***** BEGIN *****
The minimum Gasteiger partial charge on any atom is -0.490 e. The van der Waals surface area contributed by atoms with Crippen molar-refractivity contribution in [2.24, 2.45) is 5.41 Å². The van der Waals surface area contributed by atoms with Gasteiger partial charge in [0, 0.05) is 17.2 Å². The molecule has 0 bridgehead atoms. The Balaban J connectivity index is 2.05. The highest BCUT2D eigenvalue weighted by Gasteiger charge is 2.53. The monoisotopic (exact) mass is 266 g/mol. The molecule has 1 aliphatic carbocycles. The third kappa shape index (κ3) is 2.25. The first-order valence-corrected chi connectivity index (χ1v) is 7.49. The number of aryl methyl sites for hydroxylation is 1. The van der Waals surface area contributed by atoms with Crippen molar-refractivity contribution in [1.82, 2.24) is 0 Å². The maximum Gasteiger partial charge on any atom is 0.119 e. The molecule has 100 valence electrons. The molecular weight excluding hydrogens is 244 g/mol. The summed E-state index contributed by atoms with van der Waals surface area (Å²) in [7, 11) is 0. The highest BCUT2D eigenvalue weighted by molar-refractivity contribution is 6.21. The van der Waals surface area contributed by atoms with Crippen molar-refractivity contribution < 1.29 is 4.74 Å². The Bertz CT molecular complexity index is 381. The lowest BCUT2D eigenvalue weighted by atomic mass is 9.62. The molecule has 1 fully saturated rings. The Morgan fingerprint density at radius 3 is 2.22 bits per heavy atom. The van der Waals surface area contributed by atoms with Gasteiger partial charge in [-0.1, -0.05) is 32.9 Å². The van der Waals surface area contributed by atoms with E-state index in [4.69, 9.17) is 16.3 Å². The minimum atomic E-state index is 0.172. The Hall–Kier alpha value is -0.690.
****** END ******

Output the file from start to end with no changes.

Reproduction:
The minimum Gasteiger partial charge on any atom is -0.490 e. The van der Waals surface area contributed by atoms with Crippen molar-refractivity contribution in [2.24, 2.45) is 5.41 Å². The van der Waals surface area contributed by atoms with Gasteiger partial charge in [0, 0.05) is 17.2 Å². The molecule has 0 bridgehead atoms. The Balaban J connectivity index is 2.05. The highest BCUT2D eigenvalue weighted by Gasteiger charge is 2.53. The monoisotopic (exact) mass is 266 g/mol. The molecule has 1 aliphatic carbocycles. The third kappa shape index (κ3) is 2.25. The first-order valence-corrected chi connectivity index (χ1v) is 7.49. The number of aryl methyl sites for hydroxylation is 1. The van der Waals surface area contributed by atoms with Crippen molar-refractivity contribution in [1.82, 2.24) is 0 Å². The maximum Gasteiger partial charge on any atom is 0.119 e. The molecule has 100 valence electrons. The molecular weight excluding hydrogens is 244 g/mol. The summed E-state index contributed by atoms with van der Waals surface area (Å²) in [7, 11) is 0. The highest BCUT2D eigenvalue weighted by molar-refractivity contribution is 6.21. The van der Waals surface area contributed by atoms with Crippen molar-refractivity contribution < 1.29 is 4.74 Å². The Bertz CT molecular complexity index is 381. The lowest BCUT2D eigenvalue weighted by atomic mass is 9.62. The molecule has 1 fully saturated rings. The Morgan fingerprint density at radius 3 is 2.22 bits per heavy atom. The van der Waals surface area contributed by atoms with Gasteiger partial charge in [-0.1, -0.05) is 32.9 Å². The van der Waals surface area contributed by atoms with E-state index in [4.69, 9.17) is 16.3 Å². The minimum atomic E-state index is 0.172. The Hall–Kier alpha value is -0.690.